ISIS in Iraq
Iraqi Army personnel participate in an intensive security deployment against Islamic State group militants in Jurf al-Sakhar, south of Baghdad, Oct. 26, 2014. Reuters

Gen. Martin Dempsey, the chairman of the Join Chiefs of Staff, said during a House Armed Services Committee meeting Thursday that he was open to the idea of sending a small number of U.S. forces to help take back Mosul from the Islamic State group. President Barack Obama has promised that the 3,000 military advisers already in Iraq will serve no combat role, but Dempsey's comments Thursday suggest perhaps a changing viewpoint of the administration.

Dempsey said during the meeting Thursday that Iraqi troops have improved over the last several months and are now waging a more strategic fight against ISIS, also known as ISIL. But, he said, there was still a possibility that U.S. troops will need to intervene and help the Iraqis fight the Sunni militiant group if the situation on the ground worsens.

“I’m not predicting at this point that I would recommend that those forces in Mosul and along the border would need to be accompanied by U.S. forces, but we’re certainly considering it,” Dempsey said, according to the New York Times. Reuters reported that Dempsey told the committee the U.S. would need at least 80,000 "competent" Iraqi security forces to recapture lost territory, including Mosul.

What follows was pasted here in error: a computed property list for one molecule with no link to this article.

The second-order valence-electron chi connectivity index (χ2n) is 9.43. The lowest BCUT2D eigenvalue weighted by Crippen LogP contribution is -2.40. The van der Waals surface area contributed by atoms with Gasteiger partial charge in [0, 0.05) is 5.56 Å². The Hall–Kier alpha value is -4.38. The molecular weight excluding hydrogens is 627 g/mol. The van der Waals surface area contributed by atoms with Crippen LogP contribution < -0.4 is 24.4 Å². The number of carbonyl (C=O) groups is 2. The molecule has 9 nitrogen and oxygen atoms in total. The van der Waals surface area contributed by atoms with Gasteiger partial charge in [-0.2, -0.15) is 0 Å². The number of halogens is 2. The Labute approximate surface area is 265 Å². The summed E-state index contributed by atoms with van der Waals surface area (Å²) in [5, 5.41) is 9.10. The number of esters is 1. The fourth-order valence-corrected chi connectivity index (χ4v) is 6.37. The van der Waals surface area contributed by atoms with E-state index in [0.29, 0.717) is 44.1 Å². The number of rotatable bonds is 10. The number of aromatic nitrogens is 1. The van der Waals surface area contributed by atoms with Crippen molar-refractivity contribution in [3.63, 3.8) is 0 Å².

Mosul is the largest ISIS stronghold in Iraq and the second largest between Iraq and Syria. Raqqa, Syria, is the "capital" of ISIS territory. ISIS took Mosul on June 10 after Iraqi security forces fled their bases in the city. Since then, the militant group has taken over large swaths of land that now stretch from Aleppo all the way to the outskirts of Baghdad.

The U.S., along with dozens of other countries, has created a coalition to combat ISIS in Iraq and Syria. The U.S.-led coalition has launched hundreds of airstrikes against the group, targeting ISIS convoys, training camps and oil facilities. Although President Obama has said the fight against ISIS would not include "boots on the ground," the U.S. and other Western nations have ramped up their support for military factions that already exist in Iraq and Syria.

The U.S. is training and equipping moderate Syrian rebels to fight ISIS in the northern section of the country, and is advising Iraqi forces in bases outside of Baghdad. The U.S. has also given supplies to Kurdish military forces in Kobani -- another major battleground in Syria.

Despite the coalition's effort, though, ISIS is still largely functional. It was rumored last week that U.S. airstrikes killed ISIS leader Abu Bakr al-Baghdadi, but senior U.S. officials said they could not confirm the reports, and ISIS officials vehemently denied the claims.